In a bid to avert commuter chaos, Metro Trains took the dispute to the Fair Work Commission on Friday afternoon, saying the union was threatening unprotected industrial action.
Marc Marotta, head of the union’s locomotive division, said drivers have a legal obligation to keep themselves and commuters safe.
Many drivers believe they have not been trained properly to run services through South Yarra, he said.
“A significant number of drivers have concerns about what Metro is doing and want to avoid any disruption, but have put it back on Metro.
“Drivers fear that what they’re doing is not safe.”
Drivers were shown a 10-minute instructional video on how to drive along the new track, Mr Marotta said.
Some drivers watched the video three months ago.
“It’s not the same as actually seeing and driving a train,” he said.
Driving along the tracks involves navigating a “whole range of number of signals, changes in the topography of the track and the gradient has changed”, he said.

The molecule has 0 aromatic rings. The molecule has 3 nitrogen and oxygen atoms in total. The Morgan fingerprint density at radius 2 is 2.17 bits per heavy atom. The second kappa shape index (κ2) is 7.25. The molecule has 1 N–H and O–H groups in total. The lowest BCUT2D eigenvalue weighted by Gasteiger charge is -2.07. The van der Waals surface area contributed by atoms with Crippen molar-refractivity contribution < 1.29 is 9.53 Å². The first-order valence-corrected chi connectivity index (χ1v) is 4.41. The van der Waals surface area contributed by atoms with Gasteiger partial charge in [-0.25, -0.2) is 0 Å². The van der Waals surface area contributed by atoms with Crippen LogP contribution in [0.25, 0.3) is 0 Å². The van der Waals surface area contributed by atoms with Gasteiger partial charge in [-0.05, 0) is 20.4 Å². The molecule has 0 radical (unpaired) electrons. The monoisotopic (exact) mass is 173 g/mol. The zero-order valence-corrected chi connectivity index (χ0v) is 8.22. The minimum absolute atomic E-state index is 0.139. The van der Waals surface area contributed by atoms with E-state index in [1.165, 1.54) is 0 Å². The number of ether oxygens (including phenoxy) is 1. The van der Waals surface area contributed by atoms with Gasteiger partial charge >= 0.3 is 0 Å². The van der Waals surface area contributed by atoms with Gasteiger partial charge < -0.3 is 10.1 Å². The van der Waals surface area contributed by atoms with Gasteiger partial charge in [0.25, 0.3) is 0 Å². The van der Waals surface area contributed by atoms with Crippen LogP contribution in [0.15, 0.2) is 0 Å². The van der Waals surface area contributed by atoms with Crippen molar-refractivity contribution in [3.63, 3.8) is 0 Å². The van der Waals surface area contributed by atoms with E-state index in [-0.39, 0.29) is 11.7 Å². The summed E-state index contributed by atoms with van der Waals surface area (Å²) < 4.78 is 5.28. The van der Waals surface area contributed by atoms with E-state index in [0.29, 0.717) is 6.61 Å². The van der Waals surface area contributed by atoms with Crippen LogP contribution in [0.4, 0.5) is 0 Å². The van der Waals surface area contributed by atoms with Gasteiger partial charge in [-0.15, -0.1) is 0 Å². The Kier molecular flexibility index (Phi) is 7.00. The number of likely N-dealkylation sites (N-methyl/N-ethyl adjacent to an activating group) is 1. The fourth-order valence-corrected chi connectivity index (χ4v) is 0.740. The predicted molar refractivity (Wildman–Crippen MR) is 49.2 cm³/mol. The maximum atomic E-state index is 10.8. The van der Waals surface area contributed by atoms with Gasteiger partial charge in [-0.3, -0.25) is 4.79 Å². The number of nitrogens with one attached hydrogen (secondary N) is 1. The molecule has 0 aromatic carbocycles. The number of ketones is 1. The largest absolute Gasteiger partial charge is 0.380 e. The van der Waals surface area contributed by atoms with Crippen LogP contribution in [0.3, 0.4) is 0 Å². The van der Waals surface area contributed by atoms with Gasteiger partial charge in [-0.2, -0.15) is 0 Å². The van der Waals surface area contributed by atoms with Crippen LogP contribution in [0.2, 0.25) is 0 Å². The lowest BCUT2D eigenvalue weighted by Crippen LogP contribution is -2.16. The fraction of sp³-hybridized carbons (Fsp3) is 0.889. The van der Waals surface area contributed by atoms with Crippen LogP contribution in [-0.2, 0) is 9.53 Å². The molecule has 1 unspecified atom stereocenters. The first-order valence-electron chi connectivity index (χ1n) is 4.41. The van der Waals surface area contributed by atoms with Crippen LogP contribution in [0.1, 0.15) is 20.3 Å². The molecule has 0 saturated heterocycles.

Drivers are traditionally joined by another driver on their first run along new tracks, but video training has been successfully used in the past.
The disruptions could be avoided if a resolution is reached between the parties at Fair Work.
If the training is ruled inadequate, Metro is likely to offer further driver support. If the training is deemed adequate, the union may risk taking unprotected industrial action.
Metro Trains said it would ensure services on the Frankston, Dandenong and Pakenham lines resume on time.
“While we can’t comment on legal proceedings, we never compromise on safety and have plans in place to ensure services resume when the works are complete,” a spokesman said.
The union has not been able to take any strike action against Metro while negotiating a wage deal, due to a Federal Court ruling in December last year.
The decision does not extend to V/Line workers, who will refuse to run services for 24 hours on the Geelong/Warrnambool lines on January 29 and the Bendigo and Swan Hill lines on February 7.
Timna Jacks is Transport Reporter at The Age